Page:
Tuesday, May 30, 2006

k'eu-rae-i-ji geol

One of my coworkers, Z (buy her book), told us a few days ago about a new student who wouldn't sit still, who broke out into song, who constantly interrupted, spoke loudly, and almost always spoke in Korean. Z's opinion was that the student wasn't all there. Based on Z's testimony, I agreed.

I had the pleasure of meeting this student today.

Yep-- she's a fuckin' nut.

Z surmised that the girl was off her meds. Another coworker, WS, said the girl never acted like that last year, but that she (let's call her "KrayzeeGrrrl") had experienced a nasty breakup with her boyfriend. A third teacher, EG, wondered whether the boyfriend had been especially abusive. WS said that the boyfriend had, in fact, called her a "mi-ch'in-nyeon," which I suppose could be translated as "crazy bitch." Not the best line to hurl at someone who's already over the edge.

I suspect Z's surmise is right. My first thought, upon encountering the girl this morning, was "Whoop! Whoop! Chemical imbalance!" I felt especially bad for another of my colleagues, because KrayzeeGrrrl was chasing him around, even loudly admonishing him (in English this time) not to smoke. KrayzeeGrrrl burst into my classroom while I was in mid-lesson to ask loudly where that coworker was. I assumed he had made his escape-- as I would have, had I been in his place! I told KrayzeeGrrrl I didn't know where he'd gone.

I have no clue what mental/psychological problem the girl has, but the idea that she needs medication to interact semi-normally with others is plausible. Her symptoms seemed to be the following:

1. Absolutely no sense of personal and social boundaries. I was in the teacher's room, getting ready for class, when she burst in on us teachers and latched onto me for a moment. "Oh, you look hot!" she said-- a reference to the sweat beaded on my forehead. She grabbed my hand fan from out of my hand and started fanning me. Her lack of a sense of boundaries was obvious not only in her willingness to charge into the teacher's room and grab a possession of mine, but also in the questions and remarks she began firing at me: "What'syourname? Whereareyoufrom? Whereareyougoingnow? Why?" Later on, we all could hear her screaming-- literally screaming-- inside the nearby stairwell. Not screaming incoherently, either-- it was something in Korean, but I couldn't catch the meaning.

2. Compulsive, energetic behavior. KrayzeeGrrrl's movements evinced focus and a need to press on with whatever she had decided to do. The rapidfire nature of her questions-- questions for which she apparently required no answer-- is an example of this. Her gestures and overall bodily comportment were not at all sluggish.

3. Extremely rapid mood swings, as evidenced by the tone of her utterances. She was scarily in-your-face with me, but not angry. In the hallway and stairwell, however, and in talking with my harried colleague (I could hear this through the classroom door), she sounded as though she moved from pleading to angry to friendly, passing from one emotional state to another like someone trying on a series of masks.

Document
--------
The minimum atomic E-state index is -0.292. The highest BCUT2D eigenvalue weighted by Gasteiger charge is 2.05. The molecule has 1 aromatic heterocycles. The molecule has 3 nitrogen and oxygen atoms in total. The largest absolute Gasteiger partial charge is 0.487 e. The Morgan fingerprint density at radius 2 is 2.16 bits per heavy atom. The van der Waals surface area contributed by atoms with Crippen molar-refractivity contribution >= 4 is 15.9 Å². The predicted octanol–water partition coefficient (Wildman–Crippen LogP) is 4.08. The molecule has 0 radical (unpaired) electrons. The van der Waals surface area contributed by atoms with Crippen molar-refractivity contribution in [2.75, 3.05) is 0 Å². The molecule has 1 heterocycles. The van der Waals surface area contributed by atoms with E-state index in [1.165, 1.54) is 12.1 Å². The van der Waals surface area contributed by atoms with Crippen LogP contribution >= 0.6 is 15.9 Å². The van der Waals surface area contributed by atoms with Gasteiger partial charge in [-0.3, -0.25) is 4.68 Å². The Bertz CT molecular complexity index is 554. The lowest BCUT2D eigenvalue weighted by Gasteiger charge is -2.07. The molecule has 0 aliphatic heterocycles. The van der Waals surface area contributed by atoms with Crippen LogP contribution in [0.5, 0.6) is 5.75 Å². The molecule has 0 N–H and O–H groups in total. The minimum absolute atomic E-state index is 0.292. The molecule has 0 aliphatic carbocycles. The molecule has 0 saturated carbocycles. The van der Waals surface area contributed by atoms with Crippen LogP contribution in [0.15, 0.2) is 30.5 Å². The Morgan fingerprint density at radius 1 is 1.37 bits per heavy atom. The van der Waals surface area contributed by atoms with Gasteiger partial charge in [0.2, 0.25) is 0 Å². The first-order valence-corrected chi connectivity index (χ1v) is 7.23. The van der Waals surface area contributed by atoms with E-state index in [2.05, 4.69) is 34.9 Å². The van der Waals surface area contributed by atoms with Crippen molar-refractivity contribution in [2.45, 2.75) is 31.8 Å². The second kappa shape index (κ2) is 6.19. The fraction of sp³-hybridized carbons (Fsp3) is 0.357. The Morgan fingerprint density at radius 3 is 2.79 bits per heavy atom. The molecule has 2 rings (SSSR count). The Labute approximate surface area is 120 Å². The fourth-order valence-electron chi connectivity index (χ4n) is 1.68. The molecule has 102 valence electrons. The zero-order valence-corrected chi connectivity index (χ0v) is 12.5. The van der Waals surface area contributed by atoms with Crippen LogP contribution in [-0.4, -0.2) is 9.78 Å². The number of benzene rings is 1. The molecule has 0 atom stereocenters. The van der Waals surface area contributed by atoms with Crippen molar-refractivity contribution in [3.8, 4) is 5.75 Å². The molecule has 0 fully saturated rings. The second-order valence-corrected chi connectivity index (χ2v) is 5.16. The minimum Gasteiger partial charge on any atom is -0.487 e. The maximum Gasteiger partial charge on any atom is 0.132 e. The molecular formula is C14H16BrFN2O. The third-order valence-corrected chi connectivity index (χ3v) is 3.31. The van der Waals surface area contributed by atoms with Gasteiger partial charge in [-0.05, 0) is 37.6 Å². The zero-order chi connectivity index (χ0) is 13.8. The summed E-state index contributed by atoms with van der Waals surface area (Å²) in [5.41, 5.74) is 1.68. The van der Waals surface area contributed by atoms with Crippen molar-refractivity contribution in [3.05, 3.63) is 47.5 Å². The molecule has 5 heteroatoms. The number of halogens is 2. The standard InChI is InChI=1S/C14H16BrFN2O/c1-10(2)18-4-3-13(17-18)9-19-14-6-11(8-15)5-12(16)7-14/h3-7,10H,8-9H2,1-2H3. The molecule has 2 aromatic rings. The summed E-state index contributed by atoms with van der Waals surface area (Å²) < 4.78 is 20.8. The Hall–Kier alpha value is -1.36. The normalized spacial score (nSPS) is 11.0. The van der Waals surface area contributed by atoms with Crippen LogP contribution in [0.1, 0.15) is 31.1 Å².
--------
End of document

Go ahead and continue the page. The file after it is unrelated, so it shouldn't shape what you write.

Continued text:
4. Erratic mental focus and a near-complete lack of an attention span. This may be linked to (3). From what Z had said, she seemed unable to sit down and absorb a lesson. KrayzeeGrrrl has no sense of the linear.

Heaven help us if this chick is allowed to register for our courses come July! I've just sent an email to our supervisor strongly suggesting that this student not be allowed to sit with the other students. From what I hear, KrayzeeGrrrl has already sat in a Korean teacher's class, where she promptly drove away most of her classmates: they couldn't put up with her behavior.

At this rate, I'm averaging one crazy girl per year. Remember last year's student? If not, take a gander at these posts from the early part of my Smoo career:

Start here...
...then go here...
...then here...
...and here...
...and here...
...and lastly, here.



Horace Jeffery Hodges said...

Some might cautiously allow a correlation here, but I see a strong causal factor at work:

The Big Ho drives women crazy!

Well ... that's my scientific conclusion, anyway.

Jeffery Hodges

* * *

Anonymous said...

If it's not one thing, it's another.

Over the years, I've had a few students who seemed ready to check into the who-who hotel, to borrow an Archie Bunkerism.

But they've been less trouble than others with more mundane issues.

For example, I had this 300+ pound guy in one recent class. Too fat to fit into one of the regular desks, he's park a chair on the side of one desk, ostensibly to sit and learn. Instead, he'd doze off and snore away during class.

Over the years, I've become a lot more easy-going when dealing with this kind of annoyance. In this guy's case, I just ignored him, guessing (correctly, it turned out) that he'd flunk the first midterm and take it as a hint to drop.

His behavior served as a cue of sorts for one of my favorite ways to admonish back-row conversationalists: "Shhh.... there are people sleeping."

But by far the most frustrating and annoying pair of students I had to deal with was a couple of black girls who played the race card in order to get into one class. For the life of me, I can't understand why a person would fight to get into the class of a prof who was seriously pissed off at them, but fight they did. Since I was only part-time at this particular institution, I figured it was better to lose this battle rather than my job, so I ultimately allowed them to enroll in my class. Natch, I was praying they'd fail-- on the advice of a senior member of the faculty, I faithfully copied every single assignment they submitted-- and I went through their work with a fine-toothed comb, but they did accrue enough points to pass, so pass them I did.